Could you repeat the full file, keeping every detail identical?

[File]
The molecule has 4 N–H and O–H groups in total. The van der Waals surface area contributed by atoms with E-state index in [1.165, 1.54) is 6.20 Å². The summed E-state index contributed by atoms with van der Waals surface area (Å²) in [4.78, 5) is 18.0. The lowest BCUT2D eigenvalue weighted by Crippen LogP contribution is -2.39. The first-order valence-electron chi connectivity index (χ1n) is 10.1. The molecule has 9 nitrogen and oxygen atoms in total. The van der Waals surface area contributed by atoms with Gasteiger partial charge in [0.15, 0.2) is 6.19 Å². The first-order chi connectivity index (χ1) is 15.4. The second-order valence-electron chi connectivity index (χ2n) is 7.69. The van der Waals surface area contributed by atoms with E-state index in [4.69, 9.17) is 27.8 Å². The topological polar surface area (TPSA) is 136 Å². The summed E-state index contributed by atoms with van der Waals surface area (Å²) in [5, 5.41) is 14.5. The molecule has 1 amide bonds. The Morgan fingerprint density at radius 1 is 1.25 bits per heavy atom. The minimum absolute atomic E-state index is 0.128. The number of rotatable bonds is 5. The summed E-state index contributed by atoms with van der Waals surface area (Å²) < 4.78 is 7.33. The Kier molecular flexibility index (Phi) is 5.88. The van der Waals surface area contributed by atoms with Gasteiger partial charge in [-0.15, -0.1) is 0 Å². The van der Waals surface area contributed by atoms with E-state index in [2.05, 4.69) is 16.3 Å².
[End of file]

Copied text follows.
The molecule has 4 N–H and O–H groups in total. The van der Waals surface area contributed by atoms with E-state index in [1.165, 1.54) is 6.20 Å². The summed E-state index contributed by atoms with van der Waals surface area (Å²) in [4.78, 5) is 18.0. The lowest BCUT2D eigenvalue weighted by Crippen LogP contribution is -2.39. The first-order valence-electron chi connectivity index (χ1n) is 10.1. The molecule has 9 nitrogen and oxygen atoms in total. The van der Waals surface area contributed by atoms with Gasteiger partial charge in [0.15, 0.2) is 6.19 Å². The first-order chi connectivity index (χ1) is 15.4. The second-order valence-electron chi connectivity index (χ2n) is 7.69. The van der Waals surface area contributed by atoms with E-state index in [4.69, 9.17) is 27.8 Å². The topological polar surface area (TPSA) is 136 Å². The summed E-state index contributed by atoms with van der Waals surface area (Å²) in [5, 5.41) is 14.5. The molecule has 1 amide bonds. The Morgan fingerprint density at radius 1 is 1.25 bits per heavy atom. The minimum absolute atomic E-state index is 0.128. The number of rotatable bonds is 5. The summed E-state index contributed by atoms with van der Waals surface area (Å²) < 4.78 is 7.33. The Kier molecular flexibility index (Phi) is 5.88. The van der Waals surface area contributed by atoms with Gasteiger partial charge in [-0.15, -0.1) is 0 Å². The van der Waals surface area contributed by atoms with E-state index in [2.05, 4.69) is 16.3 Å².